When Victoria Soto heard gunfire ricocheting off the normally quiet hallways of Sandy Hook Elementary School, she didn’t run and hide. Instead, the 27-year-old teacher gathered her first-grade class into the closet and bravely placed herself between the young children and Adam Lanza, the heavily-armed shooter.
While it’s not yet clear how exactly the tragedy unfolded, whether or not the young teacher is a hero is not under dispute.
On Tumblr, a friend of Soto’s shared unconfirmed details that she had gone to extraordinary lengths to protect her class from the bullets. “I talked to Vicki Tuesday and she told me that she loved her 16 angels and never wanted to let them go,” he wrote on Friday. “Today when the shooting started Vicki hid her kids in closets and when the gunman came into her room she told them the class was in gym. She was then murdered. Words can not express how heartbreaking and tragic this is. I will miss you dearly.”
Soto’s cousin echoed the sentiment. “The family received information she was found shielding her students in a closet,” her cousin, Jim Wiltsie told the New York Daily News. “I’m very proud to report she was a hero. I would expect nothing less from Vicki … she did what she was trained to do, but also what her heart told her to do.”
The U.K.’s Independent picked up the story, splashing Soto on the cover with the line “The Heroine of Sandy Hook.”
Pictures show a dark-haired young woman with a bright, constant smile. Her cousin said it had been “her life’s dream” to be a teacher.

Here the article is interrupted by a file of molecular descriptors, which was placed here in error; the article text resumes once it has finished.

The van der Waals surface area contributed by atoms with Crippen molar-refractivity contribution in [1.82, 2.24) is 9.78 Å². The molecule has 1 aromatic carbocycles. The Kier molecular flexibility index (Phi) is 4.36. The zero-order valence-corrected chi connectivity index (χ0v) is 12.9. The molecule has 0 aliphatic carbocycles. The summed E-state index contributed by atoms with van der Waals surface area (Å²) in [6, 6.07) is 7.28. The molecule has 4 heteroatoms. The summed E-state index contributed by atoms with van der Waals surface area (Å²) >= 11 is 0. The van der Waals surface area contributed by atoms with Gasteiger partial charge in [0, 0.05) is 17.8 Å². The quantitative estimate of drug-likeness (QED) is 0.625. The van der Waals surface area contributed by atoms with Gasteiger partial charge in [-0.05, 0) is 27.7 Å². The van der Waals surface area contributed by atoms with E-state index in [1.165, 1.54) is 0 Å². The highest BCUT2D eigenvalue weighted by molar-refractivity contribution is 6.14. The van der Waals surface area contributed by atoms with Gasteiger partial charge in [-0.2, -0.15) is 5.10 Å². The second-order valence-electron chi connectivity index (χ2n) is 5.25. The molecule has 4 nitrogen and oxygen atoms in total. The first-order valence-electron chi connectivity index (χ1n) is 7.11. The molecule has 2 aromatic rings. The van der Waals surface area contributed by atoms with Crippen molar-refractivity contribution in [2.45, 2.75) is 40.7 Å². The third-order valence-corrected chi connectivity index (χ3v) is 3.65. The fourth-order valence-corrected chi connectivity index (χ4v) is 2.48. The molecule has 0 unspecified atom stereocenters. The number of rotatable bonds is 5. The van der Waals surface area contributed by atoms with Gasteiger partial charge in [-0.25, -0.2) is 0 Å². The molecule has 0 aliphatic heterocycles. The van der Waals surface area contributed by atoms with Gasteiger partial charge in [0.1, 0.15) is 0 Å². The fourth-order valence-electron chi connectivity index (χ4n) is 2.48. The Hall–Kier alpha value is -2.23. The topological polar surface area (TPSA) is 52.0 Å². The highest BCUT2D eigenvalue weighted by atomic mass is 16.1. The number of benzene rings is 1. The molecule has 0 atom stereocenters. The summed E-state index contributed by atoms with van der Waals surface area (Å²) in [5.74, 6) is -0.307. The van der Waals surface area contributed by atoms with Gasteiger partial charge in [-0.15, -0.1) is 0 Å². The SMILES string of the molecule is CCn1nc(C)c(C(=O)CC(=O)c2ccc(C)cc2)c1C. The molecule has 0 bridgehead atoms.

Soto lived with her parents, two sisters, and a brother in Stratford, Conn., braving a chilly long-distance commute to Newtown every morning. “I’m so sad I won’t hear her car cranking up every morning,” George Henderson, the family’s next-door neighbor told the Daily News. He remembers a girl who was “so sweet” that she even shoveled his walk one day when his back hurt. Her mom, Donna, has been a nurse at Bridgeport Hospital for 30 years; her dad, Carlos, is a crane operator for the state’s Department of Transportation. Her father’s coworkers say Vicki was Carlos’s pride and joy. “He always talked about her. He loved her like you wouldn’t believe. Every time he spoke to her on the phone, he was cheerful.”
On Friday and Saturday, Soto’s sisters took to Twitter to express their grief and pay tribute to Vicki’s sacrifice. “Hug your loved ones an tell them how much you love them because you never know when you’ll see them again. Do this in honor of Vicki,” one wrote. Another tweeted: “vicki died today protecting her students in the shooting”
Soto’s family is still trying to process the loss of their daughter, but friends say learning of her heroism is helping them cope with the tragic news.
“Vicki was a great individual with a huge heart and put students first. Unfortunately, that is how she lost her life,” Wiltsie said. “I wanted people to know that she was a hero for what she did, and that she gets the recognition that she deserves.”